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Case Not Closed: Iraq’s WMD Stockpiles
The American Thinker ^ | April 2nd, 2004 | Douglas Hanson

Posted on 04/02/2004 5:58:17 PM PST by Ernest_at_the_Beach

Case Not Closed: Iraq’s WMD Stockpiles
March 2nd, 2004

In the summer of 2003, I served as Chief of Staff in the Iraqi Ministry of Science and Technology (MOST), an organization formerly called the Ministry of Atomic Energy. The Ministry had a small staff of Americans and Iraqis, and was one of several ministries of the Coalition Provisional Authority (CPA) in Baghdad. One of our key tasks was to transition several thousand Iraqi scientists and engineers from military and state-owned enterprises to private enterprises involved in more peaceful endeavors.  Working there, I enjoyed a unique vantage point on the activities of the Iraqi Survey Group (ISG), the inspection agency headed by Dr. David Kay, charged with finding WMD. Dr. Kay’s recent report and his testimony before Congress have helped fuel flames of criticism of the Bush Administration, and of 12 years of prewar intelligence on Iraq.

 

We at the MOST were a vital link in the WMD reporting chain, and in coordinating interviews by the ISG with the scientists of the ministry. In addition, we had resident scientific and technical expertise, and some of our people also had extensive experience working with intelligence organizations in the conduct of tactical ground and maritime reconnaissance operations. Based on this background, I want to report to my fellow Americans on some of the problems and missed opportunities I observed in the work of the ISG. In doing so, I speak only for myself, not for my colleagues, or for any organ of the CPA, or for any agency of the United States Government.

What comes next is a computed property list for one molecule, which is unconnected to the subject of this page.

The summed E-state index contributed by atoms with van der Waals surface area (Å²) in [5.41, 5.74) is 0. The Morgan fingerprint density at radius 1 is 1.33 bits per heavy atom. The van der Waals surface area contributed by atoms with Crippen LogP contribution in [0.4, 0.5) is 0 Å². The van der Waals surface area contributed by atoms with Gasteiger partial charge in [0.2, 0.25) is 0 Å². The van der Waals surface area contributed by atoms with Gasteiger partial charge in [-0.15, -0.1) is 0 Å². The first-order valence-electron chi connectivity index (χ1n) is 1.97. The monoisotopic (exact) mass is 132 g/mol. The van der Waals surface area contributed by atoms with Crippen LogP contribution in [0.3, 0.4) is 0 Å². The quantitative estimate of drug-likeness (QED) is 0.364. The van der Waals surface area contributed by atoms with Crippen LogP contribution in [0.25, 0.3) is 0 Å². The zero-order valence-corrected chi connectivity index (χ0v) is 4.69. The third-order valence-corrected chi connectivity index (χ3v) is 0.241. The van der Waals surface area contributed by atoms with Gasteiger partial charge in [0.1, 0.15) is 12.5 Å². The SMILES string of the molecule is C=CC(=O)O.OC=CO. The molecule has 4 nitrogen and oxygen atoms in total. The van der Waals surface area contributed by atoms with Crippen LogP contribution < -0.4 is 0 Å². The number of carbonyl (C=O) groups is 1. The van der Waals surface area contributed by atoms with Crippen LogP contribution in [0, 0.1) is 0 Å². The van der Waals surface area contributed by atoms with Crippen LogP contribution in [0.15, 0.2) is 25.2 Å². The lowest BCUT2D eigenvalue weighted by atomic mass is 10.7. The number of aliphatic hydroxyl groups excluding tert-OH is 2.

The ISG’s search for significant stockpiles of WMD has so far come up empty.  It may be that there are no large stockpiles, as Dr. Kay has stated.  But from my perspective in the MOST, this lack of a positive finding may also be the result of unfocused and uncoordinated ISG search operations.  It is entirely possible that the much sought-after WMD stockpiles may be literally right under the feet of coalition forces, and until a properly coordinated search effort is completed, no firm conclusions about their presence or absence can be reached. The case remains open.

 

In his recent testimony, Dr. Kay pronounced that there are no large stockpiles of WMD.  This is a pretty bold assertion considering that actual surveys of sites we were familiar with were haphazard and uncoordinated.  Also, according to his own interim report published in October of 2003, the ISG had not even searched 120 of the 130 known ammo storage points, much less any underground sites.  In addition to these known sites, “neighborhood” arms caches are discovered all the time in Iraq.  It is entirely possible that WMD stockpiles were moved out of Iraq, or that they were dispersed in Baghdad neighborhoods and throughout Iraq.  All of this may even have been accomplished while the unfocused search operations were ongoing.

 

My most fundamental criticism of the ISG is that previous intelligence assessments, however partial or inadequate they may have been, were not used to provide an operational focus to the search efforts.